It’s worth noting that Princess charges an optional daily hotel and dining charge of $10.50 per person (including
for kids), but – a nice touch this – you can ask for it to be taken off your bill if you wish to tip independently.
Most evenings we ate together in the main restaurants. We’d opted for the anytime dining plan, so we could dine whenever we chose. Parents with younger children often opted for the more casual Horizon Court buffet, whichwas more flexible but still served a good range of dishes.
On a couple of evenings we took the girls there, then dropped them off at the kids’ club so we could enjoy the more exclusive surroundings of Sabatini’s and the Crown Grill speciality restaurants. Both carry a cover charge, of $20 and $25 respectively, and while Sabatini’s serves up the flavours of Italy, the Crown Grill is an unashamed meat-fest – they even bring a platter of raw cuts to your table to help you choose.
Our evenings were generally spent watching shows in the main theatre. There was a good choice of other options, but with two eight-year-olds, evenings were never going to be wild, late affairs. Our living arrangements worked well with two little ones. We were very comfortably accommodated in a mini-suite boasting a large double bed, and a living area with sofa that converted into a roomy bed for the children.
Sliding glass doors led to a spacious balcony, and we had a walk-in dressing area and an ensuite with a power shower and a bath. Like the rest of the ship, the décor in our cabin was attractive and tasteful, with two TVs (great for both adults and kids!) and a fridge.
Caribbean colonial charms
Having departed New York, our first port of call couldn’t have been more different. Bermuda’s pristine colonial charms were evident from the moment we docked at the former British Royal Naval Dockyard at the island’s most westerly point, West End. The crowds dispersed on island tours, but we jumped on the ferry for the 20-minute hop to the capital, Hamilton. The beauty of Bermuda and many Caribbean islands is that the main towns are nearby, and on many you dock right in the centre. This makes it far easier if you’re taking children ashore, as you can come and go as you please – or when they get hot, tired and bored!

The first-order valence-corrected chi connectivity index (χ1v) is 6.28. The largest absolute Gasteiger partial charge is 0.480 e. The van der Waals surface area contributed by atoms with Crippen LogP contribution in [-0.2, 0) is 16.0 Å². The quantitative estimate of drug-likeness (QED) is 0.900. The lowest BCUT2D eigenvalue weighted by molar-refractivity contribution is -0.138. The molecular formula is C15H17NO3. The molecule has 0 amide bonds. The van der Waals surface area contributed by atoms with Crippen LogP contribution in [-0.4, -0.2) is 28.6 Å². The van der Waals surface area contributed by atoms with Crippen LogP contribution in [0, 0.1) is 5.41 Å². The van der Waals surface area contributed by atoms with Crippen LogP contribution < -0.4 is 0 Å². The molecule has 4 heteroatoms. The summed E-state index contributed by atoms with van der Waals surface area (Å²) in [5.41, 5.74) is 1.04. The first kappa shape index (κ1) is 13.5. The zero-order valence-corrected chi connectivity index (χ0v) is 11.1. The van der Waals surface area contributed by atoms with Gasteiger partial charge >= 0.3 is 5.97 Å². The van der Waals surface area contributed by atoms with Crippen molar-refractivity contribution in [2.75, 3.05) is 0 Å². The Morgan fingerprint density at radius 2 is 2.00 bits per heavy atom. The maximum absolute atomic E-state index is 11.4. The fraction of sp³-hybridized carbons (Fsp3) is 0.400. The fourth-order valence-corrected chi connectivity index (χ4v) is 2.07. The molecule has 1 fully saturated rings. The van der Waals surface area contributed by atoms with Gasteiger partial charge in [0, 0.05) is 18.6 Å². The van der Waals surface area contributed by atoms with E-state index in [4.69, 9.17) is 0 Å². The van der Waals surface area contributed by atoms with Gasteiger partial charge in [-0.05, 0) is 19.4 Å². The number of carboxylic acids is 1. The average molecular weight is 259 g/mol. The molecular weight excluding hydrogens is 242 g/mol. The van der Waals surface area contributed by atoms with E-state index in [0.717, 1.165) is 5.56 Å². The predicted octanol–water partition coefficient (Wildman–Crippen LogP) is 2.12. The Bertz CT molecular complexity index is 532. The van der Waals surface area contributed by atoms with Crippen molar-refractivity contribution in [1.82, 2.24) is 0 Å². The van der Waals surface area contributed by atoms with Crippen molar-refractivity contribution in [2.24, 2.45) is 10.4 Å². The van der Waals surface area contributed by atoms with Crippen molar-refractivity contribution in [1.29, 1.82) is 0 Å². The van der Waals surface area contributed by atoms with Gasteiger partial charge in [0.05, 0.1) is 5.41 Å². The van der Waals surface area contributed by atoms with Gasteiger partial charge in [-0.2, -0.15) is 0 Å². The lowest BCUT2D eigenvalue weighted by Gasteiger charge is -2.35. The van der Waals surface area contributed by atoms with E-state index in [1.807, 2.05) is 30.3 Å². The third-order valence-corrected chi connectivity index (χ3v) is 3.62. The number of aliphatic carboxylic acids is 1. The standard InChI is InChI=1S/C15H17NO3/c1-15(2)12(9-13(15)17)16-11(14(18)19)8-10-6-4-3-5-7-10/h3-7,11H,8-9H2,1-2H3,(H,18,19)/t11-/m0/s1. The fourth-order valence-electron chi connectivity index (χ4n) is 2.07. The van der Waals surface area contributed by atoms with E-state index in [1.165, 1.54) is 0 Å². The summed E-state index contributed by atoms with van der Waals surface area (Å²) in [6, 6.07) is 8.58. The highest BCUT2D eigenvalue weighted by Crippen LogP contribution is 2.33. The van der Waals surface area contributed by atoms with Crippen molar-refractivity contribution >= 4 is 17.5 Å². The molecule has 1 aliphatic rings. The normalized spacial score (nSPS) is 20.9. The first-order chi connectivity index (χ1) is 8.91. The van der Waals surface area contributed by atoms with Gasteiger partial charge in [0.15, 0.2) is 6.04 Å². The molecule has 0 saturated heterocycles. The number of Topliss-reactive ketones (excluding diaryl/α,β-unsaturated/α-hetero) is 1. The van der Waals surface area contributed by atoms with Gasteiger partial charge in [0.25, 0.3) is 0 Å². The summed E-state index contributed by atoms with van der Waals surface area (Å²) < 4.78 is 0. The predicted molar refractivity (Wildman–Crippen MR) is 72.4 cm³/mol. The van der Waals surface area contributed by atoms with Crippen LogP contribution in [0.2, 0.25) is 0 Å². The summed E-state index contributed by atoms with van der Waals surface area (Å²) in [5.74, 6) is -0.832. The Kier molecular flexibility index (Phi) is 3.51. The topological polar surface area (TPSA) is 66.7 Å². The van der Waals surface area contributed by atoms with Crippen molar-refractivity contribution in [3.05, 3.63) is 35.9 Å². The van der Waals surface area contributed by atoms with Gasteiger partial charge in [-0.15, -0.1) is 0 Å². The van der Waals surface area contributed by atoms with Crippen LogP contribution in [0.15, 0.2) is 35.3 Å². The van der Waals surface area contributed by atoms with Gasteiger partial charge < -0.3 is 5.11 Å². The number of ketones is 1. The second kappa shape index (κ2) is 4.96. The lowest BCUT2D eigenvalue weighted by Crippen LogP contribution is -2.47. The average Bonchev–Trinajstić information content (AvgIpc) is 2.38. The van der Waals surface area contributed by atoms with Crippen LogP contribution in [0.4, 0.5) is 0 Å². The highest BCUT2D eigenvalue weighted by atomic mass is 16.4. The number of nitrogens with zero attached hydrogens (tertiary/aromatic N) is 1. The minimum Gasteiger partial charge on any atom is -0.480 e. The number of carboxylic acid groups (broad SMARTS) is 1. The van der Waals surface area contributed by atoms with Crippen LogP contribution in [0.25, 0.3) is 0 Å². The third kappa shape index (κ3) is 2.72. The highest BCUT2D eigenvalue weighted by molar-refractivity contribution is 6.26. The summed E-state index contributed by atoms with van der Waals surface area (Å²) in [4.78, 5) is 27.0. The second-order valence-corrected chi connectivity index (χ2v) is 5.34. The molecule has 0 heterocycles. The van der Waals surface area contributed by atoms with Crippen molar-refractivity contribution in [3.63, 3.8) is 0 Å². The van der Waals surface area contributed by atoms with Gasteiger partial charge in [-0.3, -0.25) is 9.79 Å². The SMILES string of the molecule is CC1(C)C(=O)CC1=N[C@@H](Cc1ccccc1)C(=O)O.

Alternatively, if you don’t fancy getting off at all, port days offer an ideal opportunity to make the most of the ship’s facilities when there are no queues and no crowds. You can take your pick from the rows of empty sunbeds, have the pool to yourself and luxuriate alone in the hot tubs on deck.
In St Lucia, Caribbean Princess docked in the centre of the capital, Castries, so we went ashore to browse the duty-free shopping malls and local market. There wasn’t much else to see, though – you need to head out of the capital to experience the best of the island.